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What to watch for: Signs of a repetitive stress injury

| Sep 2, 2020 | Workers' Compensation

Repetitive stress injuries do not discriminate. Anybody that performs the same physical task, over and over, day in and day out, is at risk of developing this type of injury. It might be a small movement, such as pulling products, typing on a keyboard, or twisting a socket wrench. It could also be a more strenuous activity, such as repeated lifting or the use of heavy machinery.

Whatever the cause of a repetitive stress injury (sometimes referred to as a repetitive motion injury), it’s important to know the signs. The sooner you identify and treat the injury, the less impactful it may ultimately be.

Early signs of a repetitive stress injury

The definition of a repetitive motion injury is fairly broad. Generally, they are the result of a person having to repeat a motion many times over. These injuries can cause temporary or permanent damage to soft tissue – muscles, nerves, tendons or ligaments.

They can also occur in just about any part of the body. Fingers, wrists, shoulders, neck, back, knees, ankles, feet, hips – any area that flexes or moves while performing this repetitive task. What are some signs you might be suffering from a repetitive stress injury? Be aware of:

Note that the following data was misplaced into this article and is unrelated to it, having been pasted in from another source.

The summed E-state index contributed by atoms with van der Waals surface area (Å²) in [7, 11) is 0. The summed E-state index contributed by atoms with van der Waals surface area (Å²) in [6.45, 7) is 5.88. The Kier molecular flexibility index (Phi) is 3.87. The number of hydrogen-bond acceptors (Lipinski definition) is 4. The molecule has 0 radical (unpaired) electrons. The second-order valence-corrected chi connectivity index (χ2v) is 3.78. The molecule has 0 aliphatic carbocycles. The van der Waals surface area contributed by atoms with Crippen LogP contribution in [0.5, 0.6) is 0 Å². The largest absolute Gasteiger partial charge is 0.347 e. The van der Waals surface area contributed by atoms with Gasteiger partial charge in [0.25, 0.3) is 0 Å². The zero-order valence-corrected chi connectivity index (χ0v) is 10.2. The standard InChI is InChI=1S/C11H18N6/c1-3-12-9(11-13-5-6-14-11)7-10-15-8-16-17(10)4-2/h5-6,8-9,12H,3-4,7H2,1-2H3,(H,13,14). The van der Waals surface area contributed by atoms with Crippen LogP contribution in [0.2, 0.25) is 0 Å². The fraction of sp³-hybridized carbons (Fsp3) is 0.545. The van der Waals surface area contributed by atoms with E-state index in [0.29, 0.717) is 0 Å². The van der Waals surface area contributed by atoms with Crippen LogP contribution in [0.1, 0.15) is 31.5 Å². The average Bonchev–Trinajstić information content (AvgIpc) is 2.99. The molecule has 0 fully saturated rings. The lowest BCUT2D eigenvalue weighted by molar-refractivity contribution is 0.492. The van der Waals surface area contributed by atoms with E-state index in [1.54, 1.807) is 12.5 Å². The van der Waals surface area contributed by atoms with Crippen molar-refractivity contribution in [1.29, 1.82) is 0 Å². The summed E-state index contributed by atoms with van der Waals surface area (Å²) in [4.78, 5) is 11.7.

• Unexplained pain
  • Tingling or numbness
  • Visible swelling
  • Redness
  • The loss of strength or flexibility

All of these could be signs of a repetitive stress injury. If you’re experiencing these symptoms, consider notifying your employer and making a workers’ compensation claim.

You need time to recover

In almost all cases, you cannot simply grit your teeth and work through a repetitive motion injury. The best chance you have at recovery is to take time away from whatever task caused the damage. In addition, you might have to alter the way you perform certain tasks in the future. This might mean changing:

  • The frequency of these tasks
  • The way you perform them
  • The amount of rest you take between these movements

Some employers might dispute the job had any role in your repetitive stress injury. An insurance company might resist paying the workers’ compensation benefits you are owed, choosing instead to turn your injury into a legal battle. While these setbacks can be disappointing, they are not a dead end.

With the right support, you can make sure the truth about your injury is heard.

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